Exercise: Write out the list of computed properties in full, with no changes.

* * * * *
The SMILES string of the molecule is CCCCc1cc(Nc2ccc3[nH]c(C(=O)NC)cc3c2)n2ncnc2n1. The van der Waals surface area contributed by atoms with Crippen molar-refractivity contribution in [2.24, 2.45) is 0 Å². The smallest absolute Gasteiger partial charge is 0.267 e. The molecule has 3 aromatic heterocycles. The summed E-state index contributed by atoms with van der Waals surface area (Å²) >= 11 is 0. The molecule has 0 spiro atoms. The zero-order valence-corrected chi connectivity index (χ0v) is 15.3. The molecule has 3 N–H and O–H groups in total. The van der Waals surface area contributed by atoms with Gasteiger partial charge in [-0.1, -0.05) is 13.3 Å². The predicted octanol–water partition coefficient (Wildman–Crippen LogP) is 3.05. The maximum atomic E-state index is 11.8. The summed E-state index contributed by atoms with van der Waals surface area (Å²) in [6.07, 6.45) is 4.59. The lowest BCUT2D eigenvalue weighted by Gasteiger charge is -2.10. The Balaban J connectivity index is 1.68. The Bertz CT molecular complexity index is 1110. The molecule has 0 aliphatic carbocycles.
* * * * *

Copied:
The SMILES string of the molecule is CCCCc1cc(Nc2ccc3[nH]c(C(=O)NC)cc3c2)n2ncnc2n1. The van der Waals surface area contributed by atoms with Crippen molar-refractivity contribution in [2.24, 2.45) is 0 Å². The smallest absolute Gasteiger partial charge is 0.267 e. The molecule has 3 aromatic heterocycles. The summed E-state index contributed by atoms with van der Waals surface area (Å²) >= 11 is 0. The molecule has 0 spiro atoms. The zero-order valence-corrected chi connectivity index (χ0v) is 15.3. The molecule has 3 N–H and O–H groups in total. The van der Waals surface area contributed by atoms with Gasteiger partial charge in [-0.1, -0.05) is 13.3 Å². The predicted octanol–water partition coefficient (Wildman–Crippen LogP) is 3.05. The maximum atomic E-state index is 11.8. The summed E-state index contributed by atoms with van der Waals surface area (Å²) in [6.07, 6.45) is 4.59. The lowest BCUT2D eigenvalue weighted by Gasteiger charge is -2.10. The Balaban J connectivity index is 1.68. The Bertz CT molecular complexity index is 1110. The molecule has 0 aliphatic carbocycles.